The set is effective, relying mainly on pieces brought from the wings to convey Sally’s apartment and the train station. Set designer Maggie Modig did an excellent job of conveying where we are in space in time with minimal shifting of scenery, the largest pieces of furniture in Sally’s apartment, and aboard the train to and from Berlin. A big shout out goes to the hair and makeup team headed by Mary Frances Dini. There are many hair changes in the show and her running crew was right on it! The most successful wig moment in “Cabaret” is Sally’s flaming red hair, which was an excellent choice.
It is difficult to stress how pertinent a show like “Cabaret” is at this moment in American history. The ending is foreshadowed throughout Act One, but we are distracted by singing and dancing, stories of love and lust, and the sheer tawdriness of it all. The face of the MC, once an inviting smile, becomes a leer. The Kit Kat Klub, once an oasis, becomes a safe haven. Playwright Joe Masteroff and musical geniuses Kander and Ebb show us a group of people unaware of the growing shadows of fascism creeping under their doorways—at the door of the Kit Kat Klub and the door of Cliff and Sally’s apartment. Fleeting moments, once unimportant, become harbingers of death. A sung soliloquy or moment of emotional discovery are shoved to the back of our brains as we grasp hands with the cast and struggle to make sense of a world on a sheer precipice.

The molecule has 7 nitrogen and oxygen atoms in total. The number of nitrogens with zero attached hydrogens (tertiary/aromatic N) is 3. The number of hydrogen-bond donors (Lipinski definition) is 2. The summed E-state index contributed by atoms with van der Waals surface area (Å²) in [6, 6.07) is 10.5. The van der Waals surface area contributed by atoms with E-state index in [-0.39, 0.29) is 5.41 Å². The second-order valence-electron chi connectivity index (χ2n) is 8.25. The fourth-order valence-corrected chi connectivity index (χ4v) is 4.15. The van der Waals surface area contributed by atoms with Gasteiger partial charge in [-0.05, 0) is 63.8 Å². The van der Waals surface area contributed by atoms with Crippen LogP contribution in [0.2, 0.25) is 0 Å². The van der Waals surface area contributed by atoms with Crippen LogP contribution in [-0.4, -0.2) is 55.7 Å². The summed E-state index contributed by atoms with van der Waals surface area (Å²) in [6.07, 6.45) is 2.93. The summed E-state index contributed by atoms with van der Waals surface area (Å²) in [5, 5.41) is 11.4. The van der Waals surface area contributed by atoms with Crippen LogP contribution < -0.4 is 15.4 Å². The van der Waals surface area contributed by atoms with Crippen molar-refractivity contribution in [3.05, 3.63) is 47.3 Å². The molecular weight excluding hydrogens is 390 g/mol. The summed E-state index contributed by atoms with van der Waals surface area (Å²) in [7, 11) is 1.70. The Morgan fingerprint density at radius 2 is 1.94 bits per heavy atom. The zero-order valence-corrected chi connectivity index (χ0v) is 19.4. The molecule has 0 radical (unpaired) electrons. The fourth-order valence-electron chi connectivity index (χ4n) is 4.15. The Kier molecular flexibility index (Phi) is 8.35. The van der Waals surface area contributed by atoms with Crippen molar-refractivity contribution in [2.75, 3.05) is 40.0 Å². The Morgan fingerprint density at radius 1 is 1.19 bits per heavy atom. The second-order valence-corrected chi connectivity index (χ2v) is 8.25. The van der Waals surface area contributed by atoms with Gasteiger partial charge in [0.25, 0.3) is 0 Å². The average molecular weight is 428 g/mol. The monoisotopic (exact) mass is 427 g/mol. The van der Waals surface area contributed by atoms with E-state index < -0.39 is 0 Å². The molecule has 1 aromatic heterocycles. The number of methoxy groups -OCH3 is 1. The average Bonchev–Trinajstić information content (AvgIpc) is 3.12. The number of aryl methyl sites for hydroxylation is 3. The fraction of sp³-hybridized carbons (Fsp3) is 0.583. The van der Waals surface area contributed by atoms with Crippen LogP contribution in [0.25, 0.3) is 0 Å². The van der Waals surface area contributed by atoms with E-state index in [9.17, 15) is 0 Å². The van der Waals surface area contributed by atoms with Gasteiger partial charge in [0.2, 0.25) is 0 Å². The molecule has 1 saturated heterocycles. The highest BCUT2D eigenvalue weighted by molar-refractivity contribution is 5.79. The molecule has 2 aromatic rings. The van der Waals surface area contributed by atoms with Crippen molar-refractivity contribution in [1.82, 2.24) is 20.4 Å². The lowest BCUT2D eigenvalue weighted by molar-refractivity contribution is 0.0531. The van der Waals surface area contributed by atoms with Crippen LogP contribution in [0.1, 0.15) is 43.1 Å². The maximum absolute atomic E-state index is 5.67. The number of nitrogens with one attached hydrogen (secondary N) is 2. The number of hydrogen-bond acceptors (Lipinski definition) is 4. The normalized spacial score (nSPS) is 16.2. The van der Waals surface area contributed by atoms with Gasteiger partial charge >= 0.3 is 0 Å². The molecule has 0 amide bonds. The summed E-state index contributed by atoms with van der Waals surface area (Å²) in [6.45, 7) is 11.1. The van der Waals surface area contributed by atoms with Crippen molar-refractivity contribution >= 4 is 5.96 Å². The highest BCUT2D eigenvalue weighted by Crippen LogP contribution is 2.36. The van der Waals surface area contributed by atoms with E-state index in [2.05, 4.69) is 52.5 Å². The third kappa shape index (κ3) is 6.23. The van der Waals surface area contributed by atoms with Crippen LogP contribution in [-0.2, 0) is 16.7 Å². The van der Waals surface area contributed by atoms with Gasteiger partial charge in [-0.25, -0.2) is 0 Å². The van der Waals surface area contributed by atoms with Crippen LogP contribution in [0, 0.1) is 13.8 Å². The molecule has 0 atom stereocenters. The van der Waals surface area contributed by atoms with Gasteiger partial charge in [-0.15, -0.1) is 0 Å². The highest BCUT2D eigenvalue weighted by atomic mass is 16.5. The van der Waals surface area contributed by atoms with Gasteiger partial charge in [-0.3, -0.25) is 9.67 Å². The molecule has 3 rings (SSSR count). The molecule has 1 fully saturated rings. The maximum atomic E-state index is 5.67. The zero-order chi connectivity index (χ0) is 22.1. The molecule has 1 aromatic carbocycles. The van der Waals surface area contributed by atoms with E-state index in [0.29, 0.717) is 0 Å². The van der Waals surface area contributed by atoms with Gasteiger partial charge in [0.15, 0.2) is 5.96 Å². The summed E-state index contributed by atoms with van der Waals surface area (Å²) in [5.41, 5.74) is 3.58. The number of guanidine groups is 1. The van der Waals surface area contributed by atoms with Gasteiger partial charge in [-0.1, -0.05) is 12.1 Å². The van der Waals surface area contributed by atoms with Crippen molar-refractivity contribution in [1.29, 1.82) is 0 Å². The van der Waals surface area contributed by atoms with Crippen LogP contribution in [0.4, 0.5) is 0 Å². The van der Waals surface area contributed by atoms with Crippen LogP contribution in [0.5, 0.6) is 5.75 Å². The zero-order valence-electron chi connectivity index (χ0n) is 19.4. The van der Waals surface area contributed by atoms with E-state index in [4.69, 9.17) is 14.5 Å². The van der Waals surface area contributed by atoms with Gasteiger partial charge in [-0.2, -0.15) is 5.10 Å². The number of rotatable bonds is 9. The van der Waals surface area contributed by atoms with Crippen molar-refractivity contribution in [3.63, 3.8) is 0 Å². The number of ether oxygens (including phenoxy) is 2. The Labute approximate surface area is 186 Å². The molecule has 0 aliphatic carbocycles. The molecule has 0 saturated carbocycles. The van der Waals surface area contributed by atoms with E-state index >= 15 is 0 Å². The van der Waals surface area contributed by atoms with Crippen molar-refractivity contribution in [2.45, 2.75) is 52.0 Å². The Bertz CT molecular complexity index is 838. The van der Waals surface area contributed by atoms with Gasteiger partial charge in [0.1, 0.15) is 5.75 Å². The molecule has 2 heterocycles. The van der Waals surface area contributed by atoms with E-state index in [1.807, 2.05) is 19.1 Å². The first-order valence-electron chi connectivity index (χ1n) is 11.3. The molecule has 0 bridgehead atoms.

See this show. Today, as fascism rears it’s ugly head once again, it’s imperative that we do not forget why we see live theater—why we act, sing, dance, and choose to open our hearts and give in to the flood of emotion that comes with it. We are lucky enough to have the privilege to put on shows that challenge the way we see ourselves, and each other. “Cabaret” holds up a mirror and we must look into it.
Running Time: Two hours and 15 minutes with one intermission.
“Cabaret” runs through May 14, 2023 at Reston Community Center’s Center Stage, Hunters Woods Village Center, 2310 Colts Neck Road, VA 20191. For tickets and more information, visit online.